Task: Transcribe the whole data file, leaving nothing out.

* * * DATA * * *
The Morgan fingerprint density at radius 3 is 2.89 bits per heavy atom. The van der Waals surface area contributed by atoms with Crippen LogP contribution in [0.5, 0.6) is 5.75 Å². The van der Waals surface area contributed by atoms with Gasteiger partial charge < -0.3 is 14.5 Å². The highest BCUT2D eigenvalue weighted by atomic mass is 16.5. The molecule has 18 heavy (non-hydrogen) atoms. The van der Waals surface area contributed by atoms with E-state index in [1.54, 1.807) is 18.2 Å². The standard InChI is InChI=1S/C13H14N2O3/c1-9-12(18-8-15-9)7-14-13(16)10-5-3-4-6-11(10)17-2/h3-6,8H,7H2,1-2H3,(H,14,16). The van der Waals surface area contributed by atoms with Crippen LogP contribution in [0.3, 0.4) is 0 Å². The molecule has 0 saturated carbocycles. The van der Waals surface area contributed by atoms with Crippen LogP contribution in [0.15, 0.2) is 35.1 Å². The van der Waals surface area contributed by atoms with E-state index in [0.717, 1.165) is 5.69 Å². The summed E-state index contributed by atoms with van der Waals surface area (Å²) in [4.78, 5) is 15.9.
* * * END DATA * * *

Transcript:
The Morgan fingerprint density at radius 3 is 2.89 bits per heavy atom. The van der Waals surface area contributed by atoms with Crippen LogP contribution in [0.5, 0.6) is 5.75 Å². The van der Waals surface area contributed by atoms with Gasteiger partial charge < -0.3 is 14.5 Å². The highest BCUT2D eigenvalue weighted by atomic mass is 16.5. The molecule has 18 heavy (non-hydrogen) atoms. The van der Waals surface area contributed by atoms with E-state index in [1.54, 1.807) is 18.2 Å². The standard InChI is InChI=1S/C13H14N2O3/c1-9-12(18-8-15-9)7-14-13(16)10-5-3-4-6-11(10)17-2/h3-6,8H,7H2,1-2H3,(H,14,16). The van der Waals surface area contributed by atoms with Crippen LogP contribution in [0.3, 0.4) is 0 Å². The molecule has 0 saturated carbocycles. The van der Waals surface area contributed by atoms with Crippen LogP contribution in [0.15, 0.2) is 35.1 Å². The van der Waals surface area contributed by atoms with E-state index in [0.717, 1.165) is 5.69 Å². The summed E-state index contributed by atoms with van der Waals surface area (Å²) in [4.78, 5) is 15.9.